There are some uses for the occasional lecture, especially when there is no alternative source of the knowledge in the lecture: a research talk discussing recent research; an overview of a field motivated by recent news of interest to the class. But, as a general rule, reading or some form of multi-media self-directed study, followed by practice and application, is a better way to absorb knowledge. The lecture does offer the possibility of interaction, of asking the lecturer a question or starting a discussion with the class, which is one of its last reasons for existence.

[How I hate to say this, but] Harvard Business School's use of participant-centered learning does explore this one advantage of the classroom over the multi-media self-directed study materials. Because a well-managed discussion can raise many more questions than study and practice, there's a place for universities as interaction centers. The reason why this is different from the interaction in a online forum is that the HBS participant-centered learning has a strong emphasis on the "managed" part. For all its apparent spontaneous fluidity, the discussion in the classroom is highly choreographed, without appearing to be so to those students involved.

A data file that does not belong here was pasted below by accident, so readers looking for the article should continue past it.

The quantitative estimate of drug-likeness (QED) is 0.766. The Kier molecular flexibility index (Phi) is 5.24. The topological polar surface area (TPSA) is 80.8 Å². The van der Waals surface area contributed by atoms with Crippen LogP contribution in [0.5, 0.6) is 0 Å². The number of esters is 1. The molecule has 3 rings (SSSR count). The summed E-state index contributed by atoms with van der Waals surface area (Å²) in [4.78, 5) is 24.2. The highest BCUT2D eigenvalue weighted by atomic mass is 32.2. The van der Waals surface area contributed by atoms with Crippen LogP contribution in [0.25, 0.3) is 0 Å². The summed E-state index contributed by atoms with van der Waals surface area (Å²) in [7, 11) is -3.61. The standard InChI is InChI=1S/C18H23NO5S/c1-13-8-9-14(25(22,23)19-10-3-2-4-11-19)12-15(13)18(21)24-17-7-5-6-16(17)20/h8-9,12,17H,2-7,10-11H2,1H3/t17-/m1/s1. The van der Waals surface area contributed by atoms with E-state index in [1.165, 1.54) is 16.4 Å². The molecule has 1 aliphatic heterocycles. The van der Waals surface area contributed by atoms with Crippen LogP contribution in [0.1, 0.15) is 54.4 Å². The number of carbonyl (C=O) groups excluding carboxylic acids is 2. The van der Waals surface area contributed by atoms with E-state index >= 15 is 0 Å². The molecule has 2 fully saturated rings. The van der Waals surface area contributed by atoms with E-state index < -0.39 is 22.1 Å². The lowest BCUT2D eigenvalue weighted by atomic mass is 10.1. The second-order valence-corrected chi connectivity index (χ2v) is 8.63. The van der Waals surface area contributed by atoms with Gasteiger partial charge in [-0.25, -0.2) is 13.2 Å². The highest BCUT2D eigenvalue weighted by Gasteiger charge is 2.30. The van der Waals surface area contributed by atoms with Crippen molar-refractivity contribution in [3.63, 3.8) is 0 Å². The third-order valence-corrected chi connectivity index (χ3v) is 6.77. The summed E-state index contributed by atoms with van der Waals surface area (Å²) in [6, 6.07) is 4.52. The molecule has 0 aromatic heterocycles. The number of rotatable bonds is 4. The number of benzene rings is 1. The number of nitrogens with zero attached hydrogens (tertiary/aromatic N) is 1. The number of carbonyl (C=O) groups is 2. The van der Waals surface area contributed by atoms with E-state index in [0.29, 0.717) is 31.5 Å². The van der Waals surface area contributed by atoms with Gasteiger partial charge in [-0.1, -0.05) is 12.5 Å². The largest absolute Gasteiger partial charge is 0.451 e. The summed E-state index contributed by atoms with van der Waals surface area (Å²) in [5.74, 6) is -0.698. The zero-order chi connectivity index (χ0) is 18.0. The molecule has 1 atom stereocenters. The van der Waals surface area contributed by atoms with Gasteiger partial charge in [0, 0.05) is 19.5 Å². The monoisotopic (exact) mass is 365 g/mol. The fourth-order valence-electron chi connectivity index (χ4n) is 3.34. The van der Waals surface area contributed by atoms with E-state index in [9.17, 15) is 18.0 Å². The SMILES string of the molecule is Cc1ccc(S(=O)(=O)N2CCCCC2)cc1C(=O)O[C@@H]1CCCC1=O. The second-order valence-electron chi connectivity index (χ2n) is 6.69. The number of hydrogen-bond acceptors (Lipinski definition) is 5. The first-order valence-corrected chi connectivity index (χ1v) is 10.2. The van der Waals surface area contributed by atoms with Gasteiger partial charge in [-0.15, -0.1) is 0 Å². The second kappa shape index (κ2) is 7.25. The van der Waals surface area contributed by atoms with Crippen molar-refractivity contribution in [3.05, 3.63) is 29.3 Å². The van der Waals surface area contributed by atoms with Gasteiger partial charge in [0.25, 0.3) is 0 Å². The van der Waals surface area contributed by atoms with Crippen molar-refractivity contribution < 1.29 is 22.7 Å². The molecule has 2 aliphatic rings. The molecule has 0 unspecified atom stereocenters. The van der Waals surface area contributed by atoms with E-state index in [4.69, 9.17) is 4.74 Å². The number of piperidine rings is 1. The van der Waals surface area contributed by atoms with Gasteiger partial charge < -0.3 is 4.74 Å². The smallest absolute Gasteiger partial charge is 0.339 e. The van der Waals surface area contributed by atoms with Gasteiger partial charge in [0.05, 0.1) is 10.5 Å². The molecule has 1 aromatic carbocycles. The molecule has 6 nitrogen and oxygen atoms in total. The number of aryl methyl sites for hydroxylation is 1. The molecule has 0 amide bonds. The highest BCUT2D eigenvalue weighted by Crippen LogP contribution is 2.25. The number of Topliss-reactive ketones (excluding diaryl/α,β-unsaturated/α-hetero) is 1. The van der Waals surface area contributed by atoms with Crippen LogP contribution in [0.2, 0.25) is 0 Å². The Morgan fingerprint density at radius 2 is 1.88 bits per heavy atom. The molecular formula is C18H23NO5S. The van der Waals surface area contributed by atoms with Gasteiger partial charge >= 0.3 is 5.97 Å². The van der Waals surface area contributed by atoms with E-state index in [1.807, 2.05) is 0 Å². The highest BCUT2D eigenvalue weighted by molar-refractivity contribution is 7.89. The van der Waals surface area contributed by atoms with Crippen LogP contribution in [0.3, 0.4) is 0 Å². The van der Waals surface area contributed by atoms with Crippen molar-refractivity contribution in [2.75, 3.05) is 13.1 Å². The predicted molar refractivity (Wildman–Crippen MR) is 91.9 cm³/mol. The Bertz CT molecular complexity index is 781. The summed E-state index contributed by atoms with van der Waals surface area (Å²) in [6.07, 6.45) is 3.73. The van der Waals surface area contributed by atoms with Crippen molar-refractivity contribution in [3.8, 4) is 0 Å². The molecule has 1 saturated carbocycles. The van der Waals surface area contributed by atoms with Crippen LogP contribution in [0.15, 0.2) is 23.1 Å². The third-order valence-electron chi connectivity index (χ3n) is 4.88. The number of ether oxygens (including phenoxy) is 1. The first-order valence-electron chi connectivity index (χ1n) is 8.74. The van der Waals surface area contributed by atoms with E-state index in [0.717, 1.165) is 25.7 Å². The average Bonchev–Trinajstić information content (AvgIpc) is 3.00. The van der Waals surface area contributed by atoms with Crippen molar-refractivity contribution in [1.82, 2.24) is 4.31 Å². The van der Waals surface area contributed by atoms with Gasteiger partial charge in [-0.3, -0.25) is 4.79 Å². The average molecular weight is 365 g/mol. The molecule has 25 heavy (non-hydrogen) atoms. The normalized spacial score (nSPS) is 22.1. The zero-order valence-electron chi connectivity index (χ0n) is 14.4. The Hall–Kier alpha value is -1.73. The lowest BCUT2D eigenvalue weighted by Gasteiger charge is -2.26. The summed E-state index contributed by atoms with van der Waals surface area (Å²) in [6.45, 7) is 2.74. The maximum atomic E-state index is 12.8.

Is it worth it? If well done, no doubt; it combines self-study with community interaction and gets the advantages of both. As it is done most of the time, it's a complete waste of time for all involved. A good study plan, with practice exercises and problem sets, a discussion forum, and good testing materials would replace most lectures that "also use the case method." And would yield greater learning and lower cost.

Elaborating on the ideas in the book, Tapscott writes about the impending demise of the university as we know it in Edge. Sometimes I think "good riddance," sometimes I think universities are foundation institutions in a society; so I'm torn between the piece's position and the value of having research institutions where young minds can be exposed to the best thinkers in their fields. Which is only relevant to those fields where the best thinkers can be found in universities, I guess... I defer to my personal hero's opinion on some academic fields.


Consumers who do research, who communicate with each other, who prize integrity, who care about the implications of their consumption activities: NGs are what the nightmares of those with 1960s marketing attitudes (still widespread in 2009) are made of.